"The CEO is the top management representative, the person who is going to be conveying management strategy and other information to the board," Bowie said. "It's a situation that doesn't lend itself, I would think, to smooth operations."

   Changes May Cause Adversarial Relationships

Bruce E. Beebe, editor and publisher of Directorship, a corporate governance newsletter, said the unusual structure could result in nudging directors to the sidelines, chilling interactions between board members and the man or woman at the top as well as second-tier managers, those in line for succession.

"You create a we-versus-them situation," said Beebe, whose newsletter is published by the Directorship Search Group, an executive search and governance consulting firm based in New York City and Greenwich, Conn.

The way Sam Wyly sees it, however, independent oversight at the top may be just the thing for Computer Associates. The centerpiece of Wyly's battle to replace the current chief executive and the entire board is his plan to create four business units to "enhance CA's ability to effectively compete, innovate, and provide standard-setting customer service and support."

Some aspects of the plan still need to be ironed out, including whether one of the divisions would be designated as a corporate center or possibly even naming a fifth chief executive as a kind of super CEO. However it plays out, there are no plans for any of the chiefs to sit on the board, though, according to Wyly nominee and associate Stephen Perkins.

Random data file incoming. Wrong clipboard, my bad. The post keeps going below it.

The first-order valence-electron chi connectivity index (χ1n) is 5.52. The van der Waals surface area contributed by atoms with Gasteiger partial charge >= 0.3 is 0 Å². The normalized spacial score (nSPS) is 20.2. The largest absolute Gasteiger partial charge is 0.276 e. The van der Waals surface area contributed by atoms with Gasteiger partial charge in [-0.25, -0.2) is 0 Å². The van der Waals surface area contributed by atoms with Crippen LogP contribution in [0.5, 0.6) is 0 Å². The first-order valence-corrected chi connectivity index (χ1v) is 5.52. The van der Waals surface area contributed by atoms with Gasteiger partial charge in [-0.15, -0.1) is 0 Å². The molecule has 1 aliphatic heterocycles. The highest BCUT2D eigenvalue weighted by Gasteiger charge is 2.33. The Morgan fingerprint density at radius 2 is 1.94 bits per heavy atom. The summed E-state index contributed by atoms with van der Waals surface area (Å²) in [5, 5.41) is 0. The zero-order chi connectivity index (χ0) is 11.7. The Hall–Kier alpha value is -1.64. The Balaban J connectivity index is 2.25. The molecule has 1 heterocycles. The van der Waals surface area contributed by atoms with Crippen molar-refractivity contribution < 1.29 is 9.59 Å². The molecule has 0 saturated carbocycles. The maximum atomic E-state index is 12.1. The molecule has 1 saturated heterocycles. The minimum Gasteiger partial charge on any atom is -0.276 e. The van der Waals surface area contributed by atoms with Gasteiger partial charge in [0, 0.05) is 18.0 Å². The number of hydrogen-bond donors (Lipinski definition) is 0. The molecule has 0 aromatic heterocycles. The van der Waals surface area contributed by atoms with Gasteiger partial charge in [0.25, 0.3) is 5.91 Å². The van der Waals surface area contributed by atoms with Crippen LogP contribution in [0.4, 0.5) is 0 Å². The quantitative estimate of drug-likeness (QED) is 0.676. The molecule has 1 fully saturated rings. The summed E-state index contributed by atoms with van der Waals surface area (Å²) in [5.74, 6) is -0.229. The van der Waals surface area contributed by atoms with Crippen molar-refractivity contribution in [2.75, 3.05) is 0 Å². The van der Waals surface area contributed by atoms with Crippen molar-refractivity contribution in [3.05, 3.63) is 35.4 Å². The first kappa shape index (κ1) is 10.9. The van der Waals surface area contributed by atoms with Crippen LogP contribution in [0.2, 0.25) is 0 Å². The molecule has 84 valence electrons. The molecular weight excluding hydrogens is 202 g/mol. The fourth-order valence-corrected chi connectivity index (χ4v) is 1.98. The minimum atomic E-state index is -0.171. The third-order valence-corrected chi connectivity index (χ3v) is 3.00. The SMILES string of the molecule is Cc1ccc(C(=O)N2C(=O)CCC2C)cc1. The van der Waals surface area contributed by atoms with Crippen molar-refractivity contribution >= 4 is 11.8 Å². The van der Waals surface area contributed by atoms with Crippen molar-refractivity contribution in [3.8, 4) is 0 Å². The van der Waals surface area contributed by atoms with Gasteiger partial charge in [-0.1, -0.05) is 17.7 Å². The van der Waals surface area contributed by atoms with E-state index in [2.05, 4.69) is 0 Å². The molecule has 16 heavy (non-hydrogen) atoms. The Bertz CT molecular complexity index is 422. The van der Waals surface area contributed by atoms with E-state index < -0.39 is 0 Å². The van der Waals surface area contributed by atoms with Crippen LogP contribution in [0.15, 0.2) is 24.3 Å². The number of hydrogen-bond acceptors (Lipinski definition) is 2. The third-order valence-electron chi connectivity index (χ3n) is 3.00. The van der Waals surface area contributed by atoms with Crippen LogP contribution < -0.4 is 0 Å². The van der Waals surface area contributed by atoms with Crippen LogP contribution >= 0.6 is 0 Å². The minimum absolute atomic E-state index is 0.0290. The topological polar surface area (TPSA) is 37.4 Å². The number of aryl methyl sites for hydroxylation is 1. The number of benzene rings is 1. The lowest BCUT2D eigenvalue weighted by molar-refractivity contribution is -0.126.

Perkins outlined various reasons the drastic move is deemed necessary, including in matters of compensation. The Islandia, N.Y., business software maker has faced intense criticism, not to mention litigation, over its stock-option plans, resulting in a Delaware court ordering three top executives to return options worth more than $500 million dollars and a later settlement that cut the giveback roughly in half.

A chief executive should "be held accountable for his performance, and not influencing some committee about whether to grant stock options to the top few people," said Perkins, a former executive of Sterling Commerce, spun out from Sterling Software Inc., the company that Wyly sold to Computer Associates last year.

In proxy contests, adversaries rarely shrink from attacking a perceived weakness on the other side. Computer Associates, which has filed a lawsuit to stop Wyly's effort, is no different.